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Issued November 2017
Expires end of December 2018
This document will give you information about a revision total knee replacement. If you have any questions, you should ask your GP or other relevant health professional.
What is a revision total knee replacement?
A revision total knee replacement is an operation to take out your old knee replacement and put in a new one (see figure 1).
A knee replacement can fail for the following reasons.
- Wearing out of the artificial joint.
- Infection in your knee replacement.
- Fracture around your knee replacement.
What are the benefits of surgery?
You should be able to walk better and do more of your normal activities.
Are there any alternatives to surgery?
Surgery is the only treatment for a knee replacement that is failing.
If your knee replacement keeps coming out of joint, you can wear a brace.
If you have an infection, you can sometimes prevent your knee replacement from failing by taking antibiotics.
If you have a fracture, you can sometimes have an operation to fix the fracture, without changing your knee replacement.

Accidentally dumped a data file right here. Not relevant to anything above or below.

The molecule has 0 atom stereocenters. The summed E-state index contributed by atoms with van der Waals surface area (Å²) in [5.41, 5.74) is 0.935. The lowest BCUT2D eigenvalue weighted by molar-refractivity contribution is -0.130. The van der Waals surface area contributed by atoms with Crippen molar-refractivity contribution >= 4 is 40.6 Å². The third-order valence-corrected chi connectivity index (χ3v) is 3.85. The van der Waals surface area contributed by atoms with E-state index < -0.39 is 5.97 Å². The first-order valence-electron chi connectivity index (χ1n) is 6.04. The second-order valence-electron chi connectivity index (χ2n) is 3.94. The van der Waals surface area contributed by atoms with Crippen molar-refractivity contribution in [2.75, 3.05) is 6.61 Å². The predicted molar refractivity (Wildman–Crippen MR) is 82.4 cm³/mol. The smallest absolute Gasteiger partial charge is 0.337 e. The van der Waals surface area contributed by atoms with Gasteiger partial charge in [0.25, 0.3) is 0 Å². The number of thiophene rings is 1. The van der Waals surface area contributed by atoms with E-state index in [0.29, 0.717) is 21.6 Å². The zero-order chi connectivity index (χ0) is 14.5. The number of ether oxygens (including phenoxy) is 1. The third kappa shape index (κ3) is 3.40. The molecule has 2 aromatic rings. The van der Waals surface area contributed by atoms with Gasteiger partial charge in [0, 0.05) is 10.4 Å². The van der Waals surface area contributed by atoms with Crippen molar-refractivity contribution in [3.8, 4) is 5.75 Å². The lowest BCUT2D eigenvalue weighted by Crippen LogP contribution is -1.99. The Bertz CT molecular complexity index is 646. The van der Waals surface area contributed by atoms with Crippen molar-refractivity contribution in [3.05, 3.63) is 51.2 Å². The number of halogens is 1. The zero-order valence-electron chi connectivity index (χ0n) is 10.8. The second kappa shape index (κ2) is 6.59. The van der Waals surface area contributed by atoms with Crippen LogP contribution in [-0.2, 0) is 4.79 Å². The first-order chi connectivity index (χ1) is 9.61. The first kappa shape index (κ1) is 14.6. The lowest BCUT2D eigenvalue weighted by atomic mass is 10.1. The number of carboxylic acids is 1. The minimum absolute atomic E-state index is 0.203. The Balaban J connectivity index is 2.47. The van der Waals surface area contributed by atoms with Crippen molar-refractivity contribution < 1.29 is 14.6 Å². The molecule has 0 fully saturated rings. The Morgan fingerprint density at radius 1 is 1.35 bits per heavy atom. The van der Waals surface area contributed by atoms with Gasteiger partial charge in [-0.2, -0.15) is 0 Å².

What does the operation involve?
Various anaesthetic techniques are possible.
Your surgeon will make a cut on the front of your knee. They will remove your knee replacement and any cement.
Your surgeon will put in a new knee replacement. This is fixed into the bone using acrylic cement.
The type of surgery you need can be more complicated if you have an infection, or the bone is thin or broken.
What complications can happen?
1 General complications
- Unsightly scarring
- Difficulty passing urine
- Infection of the surgical site (wound)
- Blood clots
- Chest infection
- Heart attack
2 Specific complications
- Split in the bone
- Damage to ligaments or tendons
- Damage to nerves
- Damage to blood vessels
- Infection in your knee
- Continued discomfort
- Severe pain, stiffness and loss of use of your knee
How soon will I recover?
You should be able to go home after 4 to 7 days.
You will need to use crutches or walking sticks for a few weeks.
Regular exercise should help you to return to normal activities as soon as possible. Before you start exercising, ask the healthcare team or your GP for advice.
A revision total knee replacement can fail with time.
If your original knee replacement fails, you can usually have another operation to do your knee replacement again. If this revision operation is successful, you should be able to continue many of your normal activities.
Author: Mr Stephen Milner DM FRCS (Tr. & Orth.)
Illustrations: Medical Illustration Copyright © Medical-Artist.com
This document is intended for information purposes only and should not replace advice that your relevant health professional would give you.